For many commentators, the DRS proposals are the ones creating the most online chatter, and rightly so. Would residents be supportive of returning their drinks packaging to a shop to get their 20p deposits back, rather than using the kerbside box/bin as they have done for years, and given the significant increase in online purchasing and home deliveries reducing the regular trips to the supermarket during lockdown? And will the deposits on drinks cans and bottles make multi-packs a thing of the past driving consumers to buy larger two litre plastic bottles rather than six cans of their favourite tipple? As I said earlier, there is definitely something of interest for everyone in these policy proposals, but you need to grab them quick.
However, the devil is very much in the detail, and points of interest will be significantly different for you if you are a retailer, brand/manufacturer, consumer, local authority officer, or business owner. I strongly recommend that you put a few days aside to give these documents a serious look, to make sure that if you are facing a potentially huge step change in service provision (collections), or a possible large increase in cost (as packaging costs rise to fund the system), or because material you have handled/managed are moving to another system (from kerbside collections to DRS etc.) that you understand these impacts and can comment on them.
But time is of the essence. We were only given 10 weeks to respond, rather than the usual 12, and we have already seen two weeks pass us by. So get stuck into the documents soon, and join any number of webinars and online forums that are gong live through media websites, trade bodies, and leading companies and associations, to discuss aspects of the proposals and to socialise how industry stakeholders are feeling about specific issues. Themes we expect to hear a lot about in the coming weeks include: should DRS be all in (all drinks container sizes) or on the go (smaller bottles only); what performance standards will collections need to meet to get paid for the materials they collect in full; where should composition sampling happen to generate the data that proves the system is working; what type of labelling will be needed to avoid confusion along the value chain; and who will be communicating with whom to help ensure the transition to the new systems/services is smooth and that performance doesn’t slip?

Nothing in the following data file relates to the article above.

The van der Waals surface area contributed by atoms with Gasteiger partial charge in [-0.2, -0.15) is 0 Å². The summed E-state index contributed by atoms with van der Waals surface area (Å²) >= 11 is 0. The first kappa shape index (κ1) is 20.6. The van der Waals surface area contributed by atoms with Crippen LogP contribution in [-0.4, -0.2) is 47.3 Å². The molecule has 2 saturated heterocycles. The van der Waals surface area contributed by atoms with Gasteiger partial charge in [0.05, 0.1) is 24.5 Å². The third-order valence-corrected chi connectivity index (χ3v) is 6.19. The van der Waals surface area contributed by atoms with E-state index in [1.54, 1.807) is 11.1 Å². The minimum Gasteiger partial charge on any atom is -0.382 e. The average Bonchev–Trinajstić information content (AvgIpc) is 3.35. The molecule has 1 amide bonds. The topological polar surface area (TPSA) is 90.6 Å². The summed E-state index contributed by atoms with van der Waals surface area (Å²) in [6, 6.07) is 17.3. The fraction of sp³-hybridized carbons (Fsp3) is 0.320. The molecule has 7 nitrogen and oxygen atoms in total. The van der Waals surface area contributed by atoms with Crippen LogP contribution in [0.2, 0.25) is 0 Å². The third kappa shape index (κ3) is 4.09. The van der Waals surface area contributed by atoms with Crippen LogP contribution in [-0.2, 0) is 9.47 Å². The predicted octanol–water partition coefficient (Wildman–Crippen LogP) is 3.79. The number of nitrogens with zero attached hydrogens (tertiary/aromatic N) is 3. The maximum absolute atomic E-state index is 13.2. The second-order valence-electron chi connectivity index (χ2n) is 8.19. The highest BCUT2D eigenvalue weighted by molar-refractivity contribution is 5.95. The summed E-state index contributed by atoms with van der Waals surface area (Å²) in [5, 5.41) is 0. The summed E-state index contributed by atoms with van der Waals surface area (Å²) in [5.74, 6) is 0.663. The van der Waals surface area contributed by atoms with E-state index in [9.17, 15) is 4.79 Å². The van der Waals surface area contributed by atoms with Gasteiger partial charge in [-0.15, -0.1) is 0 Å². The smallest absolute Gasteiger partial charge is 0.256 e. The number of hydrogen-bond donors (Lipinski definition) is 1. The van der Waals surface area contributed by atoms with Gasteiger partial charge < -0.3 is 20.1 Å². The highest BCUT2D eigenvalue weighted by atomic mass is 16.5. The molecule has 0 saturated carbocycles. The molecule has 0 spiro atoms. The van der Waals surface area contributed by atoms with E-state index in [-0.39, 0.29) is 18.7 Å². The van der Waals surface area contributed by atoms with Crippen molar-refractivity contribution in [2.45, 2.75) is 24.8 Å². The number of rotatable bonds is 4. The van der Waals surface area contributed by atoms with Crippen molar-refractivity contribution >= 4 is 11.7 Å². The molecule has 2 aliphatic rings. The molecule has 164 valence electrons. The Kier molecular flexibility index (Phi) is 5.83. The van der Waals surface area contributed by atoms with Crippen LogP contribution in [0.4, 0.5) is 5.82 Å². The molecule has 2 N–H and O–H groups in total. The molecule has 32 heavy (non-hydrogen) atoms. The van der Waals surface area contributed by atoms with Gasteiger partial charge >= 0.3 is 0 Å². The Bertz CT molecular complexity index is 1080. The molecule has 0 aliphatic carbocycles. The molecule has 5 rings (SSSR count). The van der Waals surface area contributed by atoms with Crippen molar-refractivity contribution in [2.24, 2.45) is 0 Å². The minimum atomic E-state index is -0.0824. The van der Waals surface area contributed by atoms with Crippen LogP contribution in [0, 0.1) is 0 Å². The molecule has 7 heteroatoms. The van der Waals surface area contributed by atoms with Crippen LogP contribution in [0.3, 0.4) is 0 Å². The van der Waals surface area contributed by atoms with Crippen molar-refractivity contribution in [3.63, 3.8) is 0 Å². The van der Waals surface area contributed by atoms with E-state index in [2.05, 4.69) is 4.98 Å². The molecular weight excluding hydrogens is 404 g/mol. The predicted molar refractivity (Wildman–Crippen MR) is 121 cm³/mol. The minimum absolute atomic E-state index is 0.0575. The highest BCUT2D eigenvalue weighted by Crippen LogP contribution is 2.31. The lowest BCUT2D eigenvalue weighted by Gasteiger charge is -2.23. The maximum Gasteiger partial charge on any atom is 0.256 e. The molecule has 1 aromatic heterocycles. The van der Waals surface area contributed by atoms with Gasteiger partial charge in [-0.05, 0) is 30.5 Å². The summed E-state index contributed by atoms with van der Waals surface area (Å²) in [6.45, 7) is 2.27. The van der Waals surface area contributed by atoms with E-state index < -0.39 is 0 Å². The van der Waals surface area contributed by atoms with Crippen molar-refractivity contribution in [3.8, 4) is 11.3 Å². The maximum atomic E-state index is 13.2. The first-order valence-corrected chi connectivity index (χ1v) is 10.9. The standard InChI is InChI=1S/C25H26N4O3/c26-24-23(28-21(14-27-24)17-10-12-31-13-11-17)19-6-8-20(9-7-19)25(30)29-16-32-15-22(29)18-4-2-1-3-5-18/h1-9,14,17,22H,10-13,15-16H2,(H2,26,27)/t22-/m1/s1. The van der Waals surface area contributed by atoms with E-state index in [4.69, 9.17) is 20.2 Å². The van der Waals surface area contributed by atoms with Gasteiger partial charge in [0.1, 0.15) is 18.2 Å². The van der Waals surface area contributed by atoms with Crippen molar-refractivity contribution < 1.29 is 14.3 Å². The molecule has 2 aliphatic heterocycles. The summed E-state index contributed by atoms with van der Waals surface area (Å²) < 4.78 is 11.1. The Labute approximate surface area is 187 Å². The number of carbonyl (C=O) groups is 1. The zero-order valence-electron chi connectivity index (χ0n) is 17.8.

We really need to fully understanding these two sets of policy proposals before the consistent collections consultation is launched and we have all three on the go together, with possibly another 200 pages to digest, and several key interfaces to get to grips with. Rightly, the sector has been concerned about the lack of visibility of the consistency consultation, as in many respects it is key to ensuring that EPR reforms are delivered. After all, we need the right collection services to be developed and we need certainty about which materials must be collected from the kerb from day one of the policy implementation (2024 is expected), and which will be phased in over the coming years (flexible packaging for example).
Unfortunately, we can’t fully assess the impacts of EPR or DRS reforms without seeing what is being laid out in terms of consistent collections and the transition periods that local authorities and their waste management partners will have to work towards. This will set the agenda for infrastructure build, including new recycling centres and reprocessing facilities, because this will determine when the tipping point for services and materials can be mapped. We will continue to nudge government, just as many others are doing, to get this document out soon, so we can really see the connections, the gaps and the implications of all three in parallel. You have been warned, it is coming, and soon!
As such, I will be hosting a series of deep dive online workshops for our customers where we will be exploring in more detail aspects of the consultations and their possible impacts on your operations and activities. Plus, a number of open webinars for a broader audience to highlight the key areas of reform and to hear from some of the sector’s key experts about how the reforms might work and where their concerns are, with representatives from local government, retailers, brands, and the charity sector joining us. So, come join us and share your thoughts, hopes and concerns.
I look forward to seeing some of you over the next seven weeks, and I hope you find the time to give the consultations a thorough read and to feedback to me or direct to government through their online portal any thoughts you might have. In the meantime, blank out your diary, grab yourself a hot coffee and get stuck in – good luck!
The consultations can be found below:
EPR Consultation: Extended Producer Responsibility for PackagingTweet